• Dunn – down 29%
  • McKenzie – down 4%
  • Mountrail – down 24%
  • Williams- down 19%

DMR Director Lynn Helms blames the recent drop in the Bakken rig count directly on lower oil prices. The cost of drilling a Bakken well is high – anywhere between $8-million to $9-million. If the price of oil continues to fall, some producers, depending on their location in the play and a host of other factors, will scale back their Bakken drilling programs.

Read more: Bakken Study Analyzes Impact of Oil Prices on Development

Flaring Down in North Dakota Bakken

The natural gas flaring rate dropped from 27% in August to 24% in September. By comparison, the highest flared percent of natural gas was 36% in September of 2011.

New regulations have called for producers to reduce flaring to below 26%, starting with their October production figures. Helms recently pointed out that in addition to lower oil prices, flaring regulations could also impact Bakken development, because producers may face production restrictions if they fail to meet the new standards.

Beginning on June 1st, the North Dakota Industrial Commission (NDIC) began implementing its first in a series of policy changes aimed at reducing flaring in the Bakken.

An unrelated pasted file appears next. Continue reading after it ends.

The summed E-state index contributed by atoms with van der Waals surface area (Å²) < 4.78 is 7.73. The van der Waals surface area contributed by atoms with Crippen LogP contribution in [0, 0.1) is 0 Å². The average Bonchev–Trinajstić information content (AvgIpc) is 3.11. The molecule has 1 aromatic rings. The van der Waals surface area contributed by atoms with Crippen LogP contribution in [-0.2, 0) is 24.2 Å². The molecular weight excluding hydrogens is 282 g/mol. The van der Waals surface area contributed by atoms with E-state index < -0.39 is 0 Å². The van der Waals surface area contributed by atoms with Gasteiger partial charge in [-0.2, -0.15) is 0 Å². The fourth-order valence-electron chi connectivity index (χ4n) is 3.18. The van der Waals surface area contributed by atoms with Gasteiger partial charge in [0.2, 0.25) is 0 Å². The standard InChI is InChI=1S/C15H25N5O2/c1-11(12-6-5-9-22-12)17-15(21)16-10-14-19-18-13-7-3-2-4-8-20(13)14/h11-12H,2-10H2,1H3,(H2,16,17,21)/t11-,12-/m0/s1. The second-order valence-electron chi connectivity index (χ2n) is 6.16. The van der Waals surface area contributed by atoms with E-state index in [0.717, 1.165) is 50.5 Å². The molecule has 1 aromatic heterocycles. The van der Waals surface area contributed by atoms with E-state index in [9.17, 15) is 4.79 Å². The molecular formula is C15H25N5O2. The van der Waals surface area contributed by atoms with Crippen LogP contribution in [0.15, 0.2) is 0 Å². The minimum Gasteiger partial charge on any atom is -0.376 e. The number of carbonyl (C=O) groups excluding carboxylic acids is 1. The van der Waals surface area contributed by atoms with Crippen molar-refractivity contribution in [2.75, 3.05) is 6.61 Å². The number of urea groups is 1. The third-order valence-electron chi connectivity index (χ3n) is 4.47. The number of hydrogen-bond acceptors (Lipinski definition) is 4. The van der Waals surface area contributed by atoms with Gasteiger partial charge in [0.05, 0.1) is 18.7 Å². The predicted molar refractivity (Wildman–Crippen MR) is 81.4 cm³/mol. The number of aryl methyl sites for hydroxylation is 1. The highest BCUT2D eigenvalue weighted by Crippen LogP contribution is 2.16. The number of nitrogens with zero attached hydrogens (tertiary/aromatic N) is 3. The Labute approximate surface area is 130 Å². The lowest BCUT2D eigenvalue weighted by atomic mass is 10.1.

Read more: NDIC Implements New Bakken Flaring Rule

Seismic Activity Up in North Dakota Bakken, But Leasing is Down

Seismic activity is up with seven surveys active or recording and five permitted. New leasing on the other hand has dropped off sharply. Most leases consist of renewals and top leases in the Bakken – Three Forks area.

How the Keystone XL Pipeline Would Impact the Bakken

Senate Votes Today On Bill to Approve Controversial Pipeline
Pipeline Photo

Pipeline Construction | Click to Enlarge

The Senate will vote today on a bill to approve the Keystone XL Pipeline, after the House voted to approve it last Friday. The controversial pipeline would carry heavy oil sands crude from Canada and lighter Bakken crude to the Gulf Coast refining market.

In 2013, the Congressional Research Service released a report that stated 12% of the Keystone XL Pipeline’s 830,000 b/d ultimate capacity has been set aside for the transport of Bakken Crude. The report further said the Keystone XL pipeline project would include a lateral pipeline, called the Bakken Marketlink, to carry oil from Baker, MT, to the hub in Cushing, OK.